County preps for spring storms

 

Linda Griffin, Director of the Chickasaw Emergency Management Agency and Chickasaw County 911 officers Nancy Utz and Patsy Gore test local emergency weather equipment as part of Emergency Weather Week, Feb. 4-10. (Photo by Floyd Ingram)

Linda Griffin, Director of the Chickasaw Emergency Management Agency and Chickasaw County 911 officers Nancy Utz and Patsy Gore test local emergency weather equipment as part of Emergency Weather Week, Feb. 4-10. (Photo by Floyd Ingram)

CHICKASAW COUNTY – When bad weather threatens, it is too late for county personnel and emergency agencies to plan what they are going to do.

Chickasaw County communication workers, law enforcement, fire departments and emergency management agencies came together last week for a series of drills to test their response to an emergency.

“Everybody has a job and part of these drills is to make sure everyone knows what to do,” said Linda Griffin, Chickasaw County Emergency Management director. “We look carefully at our plan and we also double check equipment to make sure everything is working properly.”

Griffin said Severe Weather Week is also the perfect time for schools, industry and homeowners to check their disaster plan.

“We have found our schools to be very proactive in putting together a plan and working with us to see if there are gaps,” said Griffin. “Industry and homeowners are a little broader group and have been a little slower to contact us.”

Griffin said the goal of any disaster plan is to protect lives and get the right kind of help on the scene quickly and efficiently.

“We have a lot of factories that have a couple of hundred workers inside,” said Griffin. “Most businesses have a safety person who looks at safety threats inside the building and they need to have a plan should there be a weather threat outside the building.”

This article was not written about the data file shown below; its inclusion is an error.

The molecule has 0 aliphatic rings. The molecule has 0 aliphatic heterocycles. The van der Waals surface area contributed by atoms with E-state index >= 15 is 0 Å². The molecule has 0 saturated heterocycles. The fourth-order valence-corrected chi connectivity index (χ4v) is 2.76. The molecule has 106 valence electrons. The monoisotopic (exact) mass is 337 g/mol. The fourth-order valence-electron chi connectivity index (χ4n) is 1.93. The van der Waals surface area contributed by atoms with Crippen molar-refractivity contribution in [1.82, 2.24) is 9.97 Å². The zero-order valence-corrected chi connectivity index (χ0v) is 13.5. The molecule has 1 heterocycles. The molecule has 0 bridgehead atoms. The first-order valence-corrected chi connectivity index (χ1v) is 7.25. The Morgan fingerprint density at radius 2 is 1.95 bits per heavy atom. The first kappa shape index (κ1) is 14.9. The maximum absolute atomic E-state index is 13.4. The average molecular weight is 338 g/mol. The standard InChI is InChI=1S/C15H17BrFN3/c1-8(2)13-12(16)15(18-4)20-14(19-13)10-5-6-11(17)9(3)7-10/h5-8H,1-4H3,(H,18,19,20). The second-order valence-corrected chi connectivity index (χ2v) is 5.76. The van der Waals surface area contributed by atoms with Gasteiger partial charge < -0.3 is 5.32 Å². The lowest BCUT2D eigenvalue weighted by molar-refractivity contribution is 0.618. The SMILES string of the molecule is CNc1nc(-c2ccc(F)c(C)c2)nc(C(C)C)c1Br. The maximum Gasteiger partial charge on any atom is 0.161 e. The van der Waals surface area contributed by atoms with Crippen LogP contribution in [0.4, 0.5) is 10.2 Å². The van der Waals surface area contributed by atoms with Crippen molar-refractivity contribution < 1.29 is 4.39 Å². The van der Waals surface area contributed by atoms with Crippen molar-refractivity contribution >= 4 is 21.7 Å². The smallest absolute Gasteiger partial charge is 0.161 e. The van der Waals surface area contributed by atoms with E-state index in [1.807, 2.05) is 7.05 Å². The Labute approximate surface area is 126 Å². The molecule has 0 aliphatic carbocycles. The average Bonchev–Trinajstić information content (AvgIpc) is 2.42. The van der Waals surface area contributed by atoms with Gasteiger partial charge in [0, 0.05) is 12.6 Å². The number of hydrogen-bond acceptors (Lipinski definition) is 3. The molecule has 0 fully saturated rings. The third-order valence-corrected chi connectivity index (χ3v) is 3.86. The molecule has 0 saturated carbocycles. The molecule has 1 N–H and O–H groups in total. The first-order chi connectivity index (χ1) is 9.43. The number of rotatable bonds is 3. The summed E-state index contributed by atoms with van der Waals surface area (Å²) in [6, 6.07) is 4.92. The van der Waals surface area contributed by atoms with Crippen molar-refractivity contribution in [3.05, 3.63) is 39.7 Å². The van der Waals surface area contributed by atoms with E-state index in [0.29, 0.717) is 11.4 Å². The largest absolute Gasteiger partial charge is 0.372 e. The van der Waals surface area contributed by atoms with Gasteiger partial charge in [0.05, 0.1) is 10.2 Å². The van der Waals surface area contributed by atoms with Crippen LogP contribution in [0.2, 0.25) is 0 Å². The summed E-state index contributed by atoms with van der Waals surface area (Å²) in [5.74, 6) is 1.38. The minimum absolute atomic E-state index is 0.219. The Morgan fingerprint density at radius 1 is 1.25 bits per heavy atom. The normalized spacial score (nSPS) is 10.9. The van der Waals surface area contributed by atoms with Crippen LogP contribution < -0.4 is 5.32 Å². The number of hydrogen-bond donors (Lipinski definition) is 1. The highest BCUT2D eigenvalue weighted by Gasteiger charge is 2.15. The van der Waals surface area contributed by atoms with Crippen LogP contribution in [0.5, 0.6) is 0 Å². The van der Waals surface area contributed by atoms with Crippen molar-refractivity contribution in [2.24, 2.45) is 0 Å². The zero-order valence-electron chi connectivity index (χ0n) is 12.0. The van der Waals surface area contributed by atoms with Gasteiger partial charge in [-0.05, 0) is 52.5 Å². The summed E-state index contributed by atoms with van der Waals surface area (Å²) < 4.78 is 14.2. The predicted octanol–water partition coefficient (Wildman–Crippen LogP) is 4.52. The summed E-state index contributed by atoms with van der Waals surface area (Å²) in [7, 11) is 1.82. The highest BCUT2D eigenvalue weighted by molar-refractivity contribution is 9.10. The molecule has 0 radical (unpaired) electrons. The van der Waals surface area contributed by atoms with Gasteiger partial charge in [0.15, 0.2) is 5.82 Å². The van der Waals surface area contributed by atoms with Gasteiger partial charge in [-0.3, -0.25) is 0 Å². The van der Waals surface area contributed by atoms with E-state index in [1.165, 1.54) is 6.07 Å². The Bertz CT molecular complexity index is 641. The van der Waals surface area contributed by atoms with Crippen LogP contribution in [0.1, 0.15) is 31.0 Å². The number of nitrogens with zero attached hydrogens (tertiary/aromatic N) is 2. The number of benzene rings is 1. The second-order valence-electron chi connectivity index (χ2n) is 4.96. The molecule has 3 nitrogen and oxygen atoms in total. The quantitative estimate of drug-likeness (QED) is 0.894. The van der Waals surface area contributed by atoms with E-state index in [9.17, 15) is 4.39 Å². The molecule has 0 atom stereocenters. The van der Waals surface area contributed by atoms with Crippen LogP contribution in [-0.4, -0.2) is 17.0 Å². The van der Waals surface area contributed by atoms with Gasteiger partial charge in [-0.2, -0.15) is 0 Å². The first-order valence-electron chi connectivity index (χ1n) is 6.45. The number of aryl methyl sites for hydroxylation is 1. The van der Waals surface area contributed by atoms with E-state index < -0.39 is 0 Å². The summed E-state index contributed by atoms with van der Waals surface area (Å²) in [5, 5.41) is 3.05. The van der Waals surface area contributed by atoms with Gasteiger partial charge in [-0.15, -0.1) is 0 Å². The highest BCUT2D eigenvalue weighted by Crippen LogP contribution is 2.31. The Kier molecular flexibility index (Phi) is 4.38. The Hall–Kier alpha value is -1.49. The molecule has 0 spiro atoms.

Griffin said the City of Okolona recently installed warning sirens in its industrial park. She said her agency stands ready to help any business – large or small – put together a bad weather safety plan.

Griffin urged homeowners to also develop a safety plan. She said the first step is to know when bad weather threatens.

“When we set off the tornado warning sirens it means a tornado has been spotted and people need to take cover immediately,” said Griffin. “Sadly, we only have sirens in our towns and that leaves a lot of people out in our rural areas not knowing what is going on.”

Griffin pointed to the county’s Code Red weather warning system and the purchase of a weather radio are two good ways to stay informed.

“Code Red is free and automatically dials your telephone based on your zip code if we get a weather warning,” said Griffin. “A weather radio can then be turned on to give you more detailed information.”

Griffin said both are activated by the National Weather Service and tornado warning sirens are then activated by the county.

“Technology has allowed weather warnings to become very precise,” said Griffin. “The bad weather that came through in the middle of the night in January actually alerted people in Houlka but let people in the south part of the county sleep.”

Griffin said a test of county equipment indicates everything is in working order.

Griffin said there are 9,000 phones registered in Chickasaw County but only 2,312 people registered with Code Red.

“The county pays for Code Red and all you need to do is sign up,” said Griffin. “We don’t care if you are a school, business, industry or homeowner, there are things you can do to get ready for bad weather.

“This is what Severe Weather Week is all about,” she added. “There are things you can do that can save lives and help you survive a storm. All you have to do is call us. We’re here to help.”

The Chickasaw County Emergency Management Agency can be reached at 448-1012 or accessed via email at ccema@dixie-net.com.

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